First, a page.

Autumn's First Day
Autumn's first day comes quickly, like the running of a hound
across the moorland.
Equinox literally means equal night. We are told the autumnal equinox is a day of perfect equilibrium, a cycle split neatly into twelve hours of light and twelve hours of dark. That's not exactly true. In lands distant from the equator, the sun can take longer to rise and set; closer to the equator, the day lasts a little more than twelve hours. The real even split between day and night doesn't occur until later in the fall. After the autumnal equinox, the nights will get longer and the days shorter until the Yule Solstice in the Northern Hemisphere.
Depending on your spiritual path, there are many different ways you can celebrate Mabon. Typically, the focus is on either the harvest, or the balance between light and dark.
In Medieval Times, in Britain and Europe, small children were put to work as crow-scarers. It was their chore to dash up and down the rows in the fields, clapping blocks of wood together to frighten away birds from the precious grain until harvest. After the Black Plague, which killed millions, villages saw a shortage of children to serve this purpose, so instead they created faggots—false men—stuffing old clothes with straw to create a body, and place a neep (turnip) or a large gourd in the place of a head, and then mounted the figures in the field. They quickly saw this worked rather well, and even today you will find scarecrows throughout the world.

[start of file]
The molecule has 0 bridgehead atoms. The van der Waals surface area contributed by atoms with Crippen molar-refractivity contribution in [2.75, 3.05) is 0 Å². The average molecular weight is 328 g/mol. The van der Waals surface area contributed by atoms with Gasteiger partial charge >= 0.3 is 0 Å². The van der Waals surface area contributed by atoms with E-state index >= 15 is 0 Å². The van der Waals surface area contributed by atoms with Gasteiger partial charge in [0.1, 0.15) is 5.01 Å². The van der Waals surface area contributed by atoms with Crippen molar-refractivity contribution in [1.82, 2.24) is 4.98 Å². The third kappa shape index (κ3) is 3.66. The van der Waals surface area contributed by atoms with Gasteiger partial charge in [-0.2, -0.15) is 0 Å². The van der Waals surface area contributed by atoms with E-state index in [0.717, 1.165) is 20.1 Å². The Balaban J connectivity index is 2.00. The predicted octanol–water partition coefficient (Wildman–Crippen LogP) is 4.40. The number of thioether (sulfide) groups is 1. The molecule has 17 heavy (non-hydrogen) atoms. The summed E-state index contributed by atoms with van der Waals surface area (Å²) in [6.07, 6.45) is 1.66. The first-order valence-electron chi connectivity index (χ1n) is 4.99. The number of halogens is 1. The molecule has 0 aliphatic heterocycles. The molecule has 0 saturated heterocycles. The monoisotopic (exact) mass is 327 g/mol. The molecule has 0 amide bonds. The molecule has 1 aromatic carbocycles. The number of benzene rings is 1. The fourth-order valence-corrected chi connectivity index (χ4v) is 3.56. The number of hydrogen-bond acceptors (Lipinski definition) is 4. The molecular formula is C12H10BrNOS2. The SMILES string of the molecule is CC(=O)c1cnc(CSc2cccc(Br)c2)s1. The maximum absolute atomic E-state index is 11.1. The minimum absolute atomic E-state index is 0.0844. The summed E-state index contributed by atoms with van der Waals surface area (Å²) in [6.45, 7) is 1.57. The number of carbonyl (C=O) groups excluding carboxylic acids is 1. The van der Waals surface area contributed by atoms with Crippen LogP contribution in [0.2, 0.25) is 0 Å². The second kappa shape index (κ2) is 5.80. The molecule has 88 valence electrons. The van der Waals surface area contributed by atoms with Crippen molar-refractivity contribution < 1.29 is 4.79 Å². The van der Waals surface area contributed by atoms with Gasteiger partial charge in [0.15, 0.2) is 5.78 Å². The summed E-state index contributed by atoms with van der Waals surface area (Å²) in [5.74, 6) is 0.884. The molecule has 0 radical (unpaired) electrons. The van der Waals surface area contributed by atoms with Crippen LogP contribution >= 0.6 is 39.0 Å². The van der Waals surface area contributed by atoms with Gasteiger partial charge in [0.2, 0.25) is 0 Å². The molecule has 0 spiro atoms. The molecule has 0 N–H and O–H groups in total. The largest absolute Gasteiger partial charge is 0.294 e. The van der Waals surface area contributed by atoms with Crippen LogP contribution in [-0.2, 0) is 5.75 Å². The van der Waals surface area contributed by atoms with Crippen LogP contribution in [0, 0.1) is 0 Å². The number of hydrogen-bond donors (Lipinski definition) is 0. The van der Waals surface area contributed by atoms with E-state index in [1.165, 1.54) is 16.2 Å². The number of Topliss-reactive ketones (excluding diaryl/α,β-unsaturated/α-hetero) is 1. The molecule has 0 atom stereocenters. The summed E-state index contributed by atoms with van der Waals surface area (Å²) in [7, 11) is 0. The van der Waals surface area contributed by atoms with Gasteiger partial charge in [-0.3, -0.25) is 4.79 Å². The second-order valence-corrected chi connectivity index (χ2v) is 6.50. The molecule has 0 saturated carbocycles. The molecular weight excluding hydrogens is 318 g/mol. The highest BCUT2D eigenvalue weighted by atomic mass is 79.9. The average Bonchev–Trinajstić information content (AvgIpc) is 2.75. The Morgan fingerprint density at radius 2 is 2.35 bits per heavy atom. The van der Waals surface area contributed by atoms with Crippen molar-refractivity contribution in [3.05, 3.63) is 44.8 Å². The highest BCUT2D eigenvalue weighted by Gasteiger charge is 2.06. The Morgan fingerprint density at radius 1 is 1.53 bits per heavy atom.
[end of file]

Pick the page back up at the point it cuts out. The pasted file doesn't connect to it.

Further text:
In Scotland the celebration of Alban Elued —Light of the Water— is observed at this time. Ancient ancestors believed the setting sun begins its decent into the deep water surrounding the isles. The male king god is merging with the goddess Annis, and their son, Prince of Light, will be summoned at Yule.
One of the decorations you might see in homes this time of year, is the Clootie Tree. Each ribbon has the name of a person and a special blessing on them. This is much like the Clootie wells that are through out Britain, which are sacred springs ruled by Annis, one of the oldest Celtic deities, Goddess of the Water--likely the origins for the legend of the Lady in the Lake. Wishing welcome came from Clootie wells. Even today, you will see rags tied to trees beside ancient and sacred wells. It is believed if you offer a token to the goddess, and she is pleased with it, she would grant you a wish. The rags were bits of cloth from a person often ailing, and the wish was for good health
|1 Gallon Water||2 1/2 lbs Honey|
|1 Lemon||1/2 tsp Nutmeg|
|1 pkg Ale or Champagne yeast|
Boil the water and honey. Add lemon juice and the nutmeg. Boil, skimming the foam that rises to the surface, until it stops foaming.
Let cool to room temperature, then add the yeast.
Store and ferment for 18 days. Then bottle. Let it age another two weeks before imbibing
Store in refrigerator or you will be sorry!!
Tha an fhoghar a 'tighinn mar a tha an solas làn...
Autumn comes, as the light ebbs...
© Deborah Macgillivray
September 21st 2018